Thanks for that Peter - very comprehensive. I pursued the official help routes, but essentially I couldn’t go along with, or meet the requirements for various reasons - not least of which you had to be absolutely without any money before you could even ask to qualify for help - which is fair enough. So no assets (convertible or savings). and certainly not owning your own home. Also whatever you did qualify for was a loan repayble from your estate - so nothing to leave for your family or Cat’s Home.!

As I say understandable that those with the least should qualify before anyone else, and I don’t have a complaint about that at all. So I have put in train other arrangements.

Thanks again to allwho have contributed to this, I am sure it has been helpful to others than just myself.

(norman clark) #158

Thanks for that Peter - very comprehensive. I pursued the official help routes, but essentially I couldn’t go along with, or meet the requirements for various reasons - not least of which you had to be absolutely without any money before you could even ask to qualify for help - which is fair enough. So no assets (convertible or savings). and certainly not owning your own home. Also whatever you did qualify for was a loan repayble from your estate - so nothing to leave for your family or Cat’s Home.!

As I say understandable that those with the least should qualify before anyone else, and I don’t have a complaint about that at all. So I have put in train other arrangements.

Thaks again to allwho have contributed ti

(anon53589976) #159

I fully agree. When i see or hear of the wantonless spending of some folks in the UK and listen to them complaining i can only shake my head. Having lived in numerous EU countries over the last 40 something years i have learned to livein compliance of the rules and regulations. Most improtantly to live withn my means.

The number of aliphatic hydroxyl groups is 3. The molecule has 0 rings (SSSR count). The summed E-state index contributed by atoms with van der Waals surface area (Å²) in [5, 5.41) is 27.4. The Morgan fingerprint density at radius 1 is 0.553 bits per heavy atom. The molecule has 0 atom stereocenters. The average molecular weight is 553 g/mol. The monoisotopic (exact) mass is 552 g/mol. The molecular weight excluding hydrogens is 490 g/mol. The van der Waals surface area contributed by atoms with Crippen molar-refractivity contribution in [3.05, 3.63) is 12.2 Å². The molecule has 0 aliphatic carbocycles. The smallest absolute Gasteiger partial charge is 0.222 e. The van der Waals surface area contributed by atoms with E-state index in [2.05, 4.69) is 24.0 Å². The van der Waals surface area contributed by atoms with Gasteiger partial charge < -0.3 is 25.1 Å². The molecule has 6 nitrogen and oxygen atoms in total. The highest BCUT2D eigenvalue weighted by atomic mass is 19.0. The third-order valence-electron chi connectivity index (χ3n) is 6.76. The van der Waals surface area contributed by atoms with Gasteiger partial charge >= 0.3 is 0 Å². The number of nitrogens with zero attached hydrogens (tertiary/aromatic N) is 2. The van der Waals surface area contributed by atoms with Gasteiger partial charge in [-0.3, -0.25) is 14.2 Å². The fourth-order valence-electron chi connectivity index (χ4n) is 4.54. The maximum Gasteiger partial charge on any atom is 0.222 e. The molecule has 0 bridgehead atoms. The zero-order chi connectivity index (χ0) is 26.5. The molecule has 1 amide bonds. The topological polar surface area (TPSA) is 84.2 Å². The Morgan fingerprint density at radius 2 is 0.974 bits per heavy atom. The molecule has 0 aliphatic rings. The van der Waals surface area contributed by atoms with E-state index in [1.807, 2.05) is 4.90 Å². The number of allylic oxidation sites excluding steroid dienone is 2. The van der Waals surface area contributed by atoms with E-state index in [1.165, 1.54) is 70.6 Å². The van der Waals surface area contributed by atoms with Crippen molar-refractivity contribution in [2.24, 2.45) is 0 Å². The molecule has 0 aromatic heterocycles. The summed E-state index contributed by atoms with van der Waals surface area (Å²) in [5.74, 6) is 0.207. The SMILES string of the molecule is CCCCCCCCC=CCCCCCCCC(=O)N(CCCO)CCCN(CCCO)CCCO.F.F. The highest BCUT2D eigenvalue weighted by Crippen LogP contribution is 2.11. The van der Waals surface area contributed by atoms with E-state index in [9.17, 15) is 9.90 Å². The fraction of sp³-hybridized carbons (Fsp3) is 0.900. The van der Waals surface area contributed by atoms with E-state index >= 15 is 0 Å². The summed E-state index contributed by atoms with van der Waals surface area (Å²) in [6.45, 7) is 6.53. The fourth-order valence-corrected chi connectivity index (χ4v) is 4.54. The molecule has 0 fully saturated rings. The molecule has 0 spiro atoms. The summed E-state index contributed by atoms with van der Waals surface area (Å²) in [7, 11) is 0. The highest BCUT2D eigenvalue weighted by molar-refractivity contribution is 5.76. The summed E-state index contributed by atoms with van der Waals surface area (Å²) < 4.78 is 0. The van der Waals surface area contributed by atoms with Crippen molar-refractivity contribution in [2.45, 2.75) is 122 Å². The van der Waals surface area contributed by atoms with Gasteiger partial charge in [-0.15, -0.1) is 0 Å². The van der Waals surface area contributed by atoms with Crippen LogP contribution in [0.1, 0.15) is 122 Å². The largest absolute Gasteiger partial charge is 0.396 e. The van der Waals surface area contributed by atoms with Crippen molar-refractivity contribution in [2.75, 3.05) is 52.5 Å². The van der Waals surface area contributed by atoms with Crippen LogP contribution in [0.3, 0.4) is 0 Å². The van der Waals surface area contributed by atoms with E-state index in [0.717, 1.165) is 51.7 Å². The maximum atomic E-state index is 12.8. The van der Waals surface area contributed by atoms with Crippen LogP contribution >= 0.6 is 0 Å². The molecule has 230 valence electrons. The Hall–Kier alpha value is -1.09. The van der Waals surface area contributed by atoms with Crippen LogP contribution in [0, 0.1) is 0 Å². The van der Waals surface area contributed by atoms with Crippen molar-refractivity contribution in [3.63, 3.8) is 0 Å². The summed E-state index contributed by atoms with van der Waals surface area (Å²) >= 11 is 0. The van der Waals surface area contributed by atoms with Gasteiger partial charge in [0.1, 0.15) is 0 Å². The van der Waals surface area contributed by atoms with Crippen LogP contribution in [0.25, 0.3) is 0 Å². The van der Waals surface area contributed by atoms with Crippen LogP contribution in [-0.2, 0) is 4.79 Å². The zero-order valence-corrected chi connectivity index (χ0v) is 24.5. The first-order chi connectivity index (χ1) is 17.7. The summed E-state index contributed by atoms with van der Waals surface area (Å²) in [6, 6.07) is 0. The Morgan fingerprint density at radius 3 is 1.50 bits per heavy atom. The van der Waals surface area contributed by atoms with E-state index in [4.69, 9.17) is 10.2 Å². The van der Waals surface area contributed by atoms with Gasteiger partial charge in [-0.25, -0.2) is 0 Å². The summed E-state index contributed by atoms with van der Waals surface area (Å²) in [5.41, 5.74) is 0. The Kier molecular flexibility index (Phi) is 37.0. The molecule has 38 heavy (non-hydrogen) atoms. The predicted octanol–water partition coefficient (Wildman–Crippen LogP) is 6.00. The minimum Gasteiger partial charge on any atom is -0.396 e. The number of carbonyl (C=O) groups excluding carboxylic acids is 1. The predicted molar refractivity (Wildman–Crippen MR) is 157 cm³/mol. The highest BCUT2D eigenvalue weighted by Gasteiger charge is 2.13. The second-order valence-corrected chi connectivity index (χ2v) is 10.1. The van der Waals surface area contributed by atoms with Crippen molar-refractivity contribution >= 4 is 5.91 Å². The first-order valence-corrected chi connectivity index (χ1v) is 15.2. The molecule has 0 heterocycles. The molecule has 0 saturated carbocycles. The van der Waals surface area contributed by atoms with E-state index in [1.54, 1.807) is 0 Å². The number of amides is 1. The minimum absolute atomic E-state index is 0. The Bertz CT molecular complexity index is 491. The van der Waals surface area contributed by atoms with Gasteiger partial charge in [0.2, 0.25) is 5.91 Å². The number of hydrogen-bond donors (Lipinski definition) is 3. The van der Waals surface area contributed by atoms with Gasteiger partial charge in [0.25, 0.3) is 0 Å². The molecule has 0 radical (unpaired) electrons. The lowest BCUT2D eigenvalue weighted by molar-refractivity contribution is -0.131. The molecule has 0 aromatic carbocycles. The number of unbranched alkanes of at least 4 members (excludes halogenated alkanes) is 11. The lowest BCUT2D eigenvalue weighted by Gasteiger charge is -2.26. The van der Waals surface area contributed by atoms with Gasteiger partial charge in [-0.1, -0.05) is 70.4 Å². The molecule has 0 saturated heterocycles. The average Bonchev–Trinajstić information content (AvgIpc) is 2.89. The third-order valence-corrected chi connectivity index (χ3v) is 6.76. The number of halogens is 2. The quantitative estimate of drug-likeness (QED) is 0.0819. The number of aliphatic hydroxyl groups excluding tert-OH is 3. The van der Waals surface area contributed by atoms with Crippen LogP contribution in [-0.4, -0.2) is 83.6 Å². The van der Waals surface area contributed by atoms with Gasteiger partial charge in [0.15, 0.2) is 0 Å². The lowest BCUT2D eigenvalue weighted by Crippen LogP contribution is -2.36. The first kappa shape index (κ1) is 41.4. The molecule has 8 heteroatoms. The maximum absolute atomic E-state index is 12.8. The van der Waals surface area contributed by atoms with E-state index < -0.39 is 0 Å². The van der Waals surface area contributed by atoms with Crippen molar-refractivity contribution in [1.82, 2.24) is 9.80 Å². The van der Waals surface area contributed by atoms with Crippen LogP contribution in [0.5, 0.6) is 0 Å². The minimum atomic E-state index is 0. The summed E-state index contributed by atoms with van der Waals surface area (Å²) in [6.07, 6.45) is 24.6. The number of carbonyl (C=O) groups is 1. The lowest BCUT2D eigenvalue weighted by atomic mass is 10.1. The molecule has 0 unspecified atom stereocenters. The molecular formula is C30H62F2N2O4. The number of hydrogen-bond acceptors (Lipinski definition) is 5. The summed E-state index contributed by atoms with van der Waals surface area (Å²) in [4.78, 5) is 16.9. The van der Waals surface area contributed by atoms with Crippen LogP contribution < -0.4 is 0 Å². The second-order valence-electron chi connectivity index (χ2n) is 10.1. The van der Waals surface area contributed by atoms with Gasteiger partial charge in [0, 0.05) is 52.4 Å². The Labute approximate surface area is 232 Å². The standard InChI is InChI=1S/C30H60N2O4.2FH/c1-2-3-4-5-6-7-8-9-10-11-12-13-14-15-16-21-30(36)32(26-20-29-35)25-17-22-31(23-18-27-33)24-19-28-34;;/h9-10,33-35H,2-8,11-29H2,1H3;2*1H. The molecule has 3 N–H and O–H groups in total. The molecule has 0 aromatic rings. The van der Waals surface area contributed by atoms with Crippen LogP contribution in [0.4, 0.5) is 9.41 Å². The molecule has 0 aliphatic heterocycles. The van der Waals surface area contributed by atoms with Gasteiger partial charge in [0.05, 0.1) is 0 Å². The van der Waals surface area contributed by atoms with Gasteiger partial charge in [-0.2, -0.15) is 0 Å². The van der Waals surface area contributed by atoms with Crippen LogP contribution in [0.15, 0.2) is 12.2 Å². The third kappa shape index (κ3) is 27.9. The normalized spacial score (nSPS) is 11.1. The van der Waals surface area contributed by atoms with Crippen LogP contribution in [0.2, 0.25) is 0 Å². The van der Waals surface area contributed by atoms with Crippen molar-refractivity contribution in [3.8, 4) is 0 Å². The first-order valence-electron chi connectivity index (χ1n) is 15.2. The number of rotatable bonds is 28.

(Jane Williamson) #160

If you save for your old age as governments want you to do, you pay for everything yourself.
Those who have been profligate and then end up with very little savings are then scooped up into the
welfare safety net.
We have always waited until we could afford to buy what we wanted.
We have never been impressed by flashy wealth.
We avoided living on estates where the main occupation on Sunday was washing the latest model, now on lease and adding further to the national personal debt.
If we paid more for our house, we were happy to live in a beautiful place all year round and not take expensive holidays.
I cooked good meals for us and hoing to a restaurant was a real treat.
I have seen young people on UK tv claiming that it is hard, well guess what, it was hard for us too.
They can start moaning when they have to pay 15% on their mortgage which is what happened to us!

(Teresa Shipley) #161

We too paid high mortgage interest rates but the difference was we could afford to live on one wage if we had to. Youngsters now have limited progression in the workplace, their future pension prospects are not good, childcare costs are expensive. And now they’ve got years of austerity to face because of Brexit.
We were lucky even if we had to count the pennies we had pennies to count.
I don’t envy the 20 to 40 age group I think they mostly have a tough life.

(Nellie Moss ) #162

It does amuse me at times what girls at work consider priorities. They will moan about being hard up but think nothing of getting hair extensions or their nails done